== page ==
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Virus linked to unexplained infertility in women

11 July 2016
Appeared in BioNews 859

A little-known virus has been found in the uteruses of around half of women with unexplained infertility, a study has found.

The findings, if confirmed, could potentially lead to antiviral treatments for the approximately 25 percent of women whose infertility has no medical explanation.  

Researchers from the University of Ferrara, Italy, examined the uteruses of 30 women with unexplained primary infertility and compared them with 36 controls, each of whom had had at least one successful pregnancy.

They found DNA from human herpesvirus HHV-6A in 43 percent of those with unexplained infertility but in none of the fertile controls. The study was published in PLOS One.

Little is known about HHV-6A but it is closely related to HHV-6B, which almost everyone gets during childhood. It causes short-term fever, diarrhoea and rashes. Herpesviruses remain dormant and may become reactivated later in life.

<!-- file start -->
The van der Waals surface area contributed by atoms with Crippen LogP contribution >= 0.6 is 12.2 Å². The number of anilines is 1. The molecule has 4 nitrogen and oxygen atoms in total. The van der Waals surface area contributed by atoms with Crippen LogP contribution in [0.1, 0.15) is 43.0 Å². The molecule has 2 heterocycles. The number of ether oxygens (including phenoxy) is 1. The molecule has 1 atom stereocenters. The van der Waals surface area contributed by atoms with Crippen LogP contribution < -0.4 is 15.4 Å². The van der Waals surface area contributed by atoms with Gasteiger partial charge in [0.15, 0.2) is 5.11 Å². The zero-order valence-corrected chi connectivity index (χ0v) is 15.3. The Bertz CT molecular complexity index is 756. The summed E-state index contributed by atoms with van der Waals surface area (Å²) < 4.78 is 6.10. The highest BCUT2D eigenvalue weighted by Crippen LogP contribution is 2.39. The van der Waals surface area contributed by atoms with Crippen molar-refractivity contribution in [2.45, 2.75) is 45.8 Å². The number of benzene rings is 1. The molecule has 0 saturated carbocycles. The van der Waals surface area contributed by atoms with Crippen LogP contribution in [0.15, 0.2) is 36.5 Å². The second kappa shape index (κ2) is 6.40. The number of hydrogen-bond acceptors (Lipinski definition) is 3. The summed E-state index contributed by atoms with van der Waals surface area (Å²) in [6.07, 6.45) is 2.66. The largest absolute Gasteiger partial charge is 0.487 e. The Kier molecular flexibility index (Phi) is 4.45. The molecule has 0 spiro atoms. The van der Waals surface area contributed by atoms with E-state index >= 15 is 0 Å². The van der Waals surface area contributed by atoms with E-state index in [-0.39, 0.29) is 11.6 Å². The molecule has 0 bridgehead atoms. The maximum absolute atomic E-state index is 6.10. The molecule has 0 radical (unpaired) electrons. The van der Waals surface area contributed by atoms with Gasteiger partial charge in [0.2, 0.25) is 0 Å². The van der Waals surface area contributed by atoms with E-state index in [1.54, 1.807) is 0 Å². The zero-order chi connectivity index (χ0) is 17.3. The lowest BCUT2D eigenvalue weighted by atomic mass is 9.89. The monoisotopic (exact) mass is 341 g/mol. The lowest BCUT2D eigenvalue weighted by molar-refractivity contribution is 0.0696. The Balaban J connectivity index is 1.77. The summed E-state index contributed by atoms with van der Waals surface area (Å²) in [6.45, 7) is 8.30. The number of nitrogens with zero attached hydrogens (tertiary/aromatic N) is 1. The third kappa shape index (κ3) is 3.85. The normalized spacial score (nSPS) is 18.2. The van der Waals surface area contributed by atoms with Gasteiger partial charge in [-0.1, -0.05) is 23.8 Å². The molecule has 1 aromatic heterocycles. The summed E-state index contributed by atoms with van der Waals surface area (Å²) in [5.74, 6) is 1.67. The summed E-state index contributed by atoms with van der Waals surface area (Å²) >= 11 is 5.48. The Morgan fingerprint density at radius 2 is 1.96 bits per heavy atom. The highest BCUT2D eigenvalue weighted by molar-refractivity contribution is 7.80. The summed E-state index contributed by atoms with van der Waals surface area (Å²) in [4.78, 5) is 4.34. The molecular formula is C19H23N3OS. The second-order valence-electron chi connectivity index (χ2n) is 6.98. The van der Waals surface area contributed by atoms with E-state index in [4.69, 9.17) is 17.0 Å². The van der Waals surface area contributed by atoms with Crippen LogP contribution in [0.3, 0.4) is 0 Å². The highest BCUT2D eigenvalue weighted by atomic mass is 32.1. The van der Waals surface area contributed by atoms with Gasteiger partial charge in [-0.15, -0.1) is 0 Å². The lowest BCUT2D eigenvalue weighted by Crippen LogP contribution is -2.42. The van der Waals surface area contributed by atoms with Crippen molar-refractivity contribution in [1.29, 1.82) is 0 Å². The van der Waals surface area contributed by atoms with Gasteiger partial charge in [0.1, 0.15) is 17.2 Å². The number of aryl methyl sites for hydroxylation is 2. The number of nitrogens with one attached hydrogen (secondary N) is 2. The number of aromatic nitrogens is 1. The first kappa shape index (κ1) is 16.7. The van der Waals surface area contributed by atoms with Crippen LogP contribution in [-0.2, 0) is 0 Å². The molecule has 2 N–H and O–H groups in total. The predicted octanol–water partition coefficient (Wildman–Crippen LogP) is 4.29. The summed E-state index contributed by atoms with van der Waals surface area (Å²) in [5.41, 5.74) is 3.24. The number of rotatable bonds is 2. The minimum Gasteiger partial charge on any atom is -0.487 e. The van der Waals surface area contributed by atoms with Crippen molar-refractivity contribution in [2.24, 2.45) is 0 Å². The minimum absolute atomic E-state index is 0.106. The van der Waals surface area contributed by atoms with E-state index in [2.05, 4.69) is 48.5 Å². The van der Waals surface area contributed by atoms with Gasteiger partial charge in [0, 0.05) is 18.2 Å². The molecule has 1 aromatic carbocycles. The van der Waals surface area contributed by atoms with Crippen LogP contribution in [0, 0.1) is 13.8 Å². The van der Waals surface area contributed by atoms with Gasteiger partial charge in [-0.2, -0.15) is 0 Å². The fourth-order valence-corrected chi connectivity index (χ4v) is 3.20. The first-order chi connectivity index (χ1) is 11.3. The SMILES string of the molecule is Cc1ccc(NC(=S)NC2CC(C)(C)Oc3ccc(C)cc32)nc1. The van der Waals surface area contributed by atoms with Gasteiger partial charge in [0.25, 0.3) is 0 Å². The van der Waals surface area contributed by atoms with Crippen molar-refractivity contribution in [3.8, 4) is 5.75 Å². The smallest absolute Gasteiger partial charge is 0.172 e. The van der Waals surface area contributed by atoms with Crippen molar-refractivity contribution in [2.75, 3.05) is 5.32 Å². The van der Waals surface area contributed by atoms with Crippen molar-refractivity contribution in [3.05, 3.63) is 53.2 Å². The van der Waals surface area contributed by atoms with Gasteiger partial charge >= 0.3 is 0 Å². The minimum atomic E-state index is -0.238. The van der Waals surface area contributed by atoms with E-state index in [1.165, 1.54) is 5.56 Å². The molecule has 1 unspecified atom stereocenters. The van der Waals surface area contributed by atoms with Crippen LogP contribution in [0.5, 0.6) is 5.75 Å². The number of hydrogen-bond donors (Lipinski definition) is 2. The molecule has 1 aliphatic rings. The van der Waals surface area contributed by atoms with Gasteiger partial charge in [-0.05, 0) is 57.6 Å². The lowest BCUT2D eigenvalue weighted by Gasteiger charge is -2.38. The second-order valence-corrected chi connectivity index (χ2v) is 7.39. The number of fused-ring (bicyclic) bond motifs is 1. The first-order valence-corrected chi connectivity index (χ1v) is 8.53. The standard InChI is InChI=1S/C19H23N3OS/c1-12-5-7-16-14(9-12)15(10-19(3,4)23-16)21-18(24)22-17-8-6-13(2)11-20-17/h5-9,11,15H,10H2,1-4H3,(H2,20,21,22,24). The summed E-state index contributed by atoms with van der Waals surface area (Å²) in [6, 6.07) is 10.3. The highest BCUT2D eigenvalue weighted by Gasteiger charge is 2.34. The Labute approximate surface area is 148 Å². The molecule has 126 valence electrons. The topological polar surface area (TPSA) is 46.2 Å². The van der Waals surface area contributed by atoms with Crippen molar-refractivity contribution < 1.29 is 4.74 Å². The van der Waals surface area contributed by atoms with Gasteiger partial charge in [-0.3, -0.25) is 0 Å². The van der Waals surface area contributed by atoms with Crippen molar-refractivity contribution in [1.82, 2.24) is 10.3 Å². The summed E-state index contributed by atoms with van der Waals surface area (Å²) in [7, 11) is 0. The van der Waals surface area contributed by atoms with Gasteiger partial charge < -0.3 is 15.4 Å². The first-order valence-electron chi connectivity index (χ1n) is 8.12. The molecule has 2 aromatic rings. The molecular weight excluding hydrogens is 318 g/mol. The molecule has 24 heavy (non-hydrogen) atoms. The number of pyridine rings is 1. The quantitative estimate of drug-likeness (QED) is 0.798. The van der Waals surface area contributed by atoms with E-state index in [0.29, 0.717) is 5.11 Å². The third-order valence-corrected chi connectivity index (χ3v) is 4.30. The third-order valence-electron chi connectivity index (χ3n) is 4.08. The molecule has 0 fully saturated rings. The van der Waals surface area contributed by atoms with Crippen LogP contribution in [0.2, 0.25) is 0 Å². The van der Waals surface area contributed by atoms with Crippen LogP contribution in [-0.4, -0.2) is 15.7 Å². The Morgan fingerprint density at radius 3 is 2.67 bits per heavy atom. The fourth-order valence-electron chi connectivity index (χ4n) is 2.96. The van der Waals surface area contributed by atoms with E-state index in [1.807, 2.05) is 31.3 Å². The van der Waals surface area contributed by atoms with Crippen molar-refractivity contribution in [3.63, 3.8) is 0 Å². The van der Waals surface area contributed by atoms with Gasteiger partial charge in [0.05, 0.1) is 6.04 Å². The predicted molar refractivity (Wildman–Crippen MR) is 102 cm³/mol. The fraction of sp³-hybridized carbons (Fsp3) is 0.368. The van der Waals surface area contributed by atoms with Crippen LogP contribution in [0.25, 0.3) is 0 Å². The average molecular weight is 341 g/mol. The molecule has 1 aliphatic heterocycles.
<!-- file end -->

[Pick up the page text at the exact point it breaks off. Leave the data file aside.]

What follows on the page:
The researchers also found infertile women with HHV6-A had higher levels of natural killer cells in their uterus compared with the fertile women. Natural killer cells are immune cells that form part of the first line of defence against viral infection, but they may make the environment of the uterus less hospitable to a fertilised egg, decreasing the chance of implantation in the womb lining.

Recent studies have implicated members of the herpesvirus family in male infertility but this is the first link with female infertility to have been identified.

'This is a surprising discovery,' said Professor Anthony Komaroff of Harvard Medical School, who was not involved in the study. 'If confirmed, the finding has the potential to improve the outcome for a large subset of infertile women.'

Currently, there are no drugs for the treatment of HHV-6, but treatments for the herpesvirus-5 (HHV-5) – also known as cytomegalovirus – are currently being used to treat HHV-6B reactivation in transplant patients.

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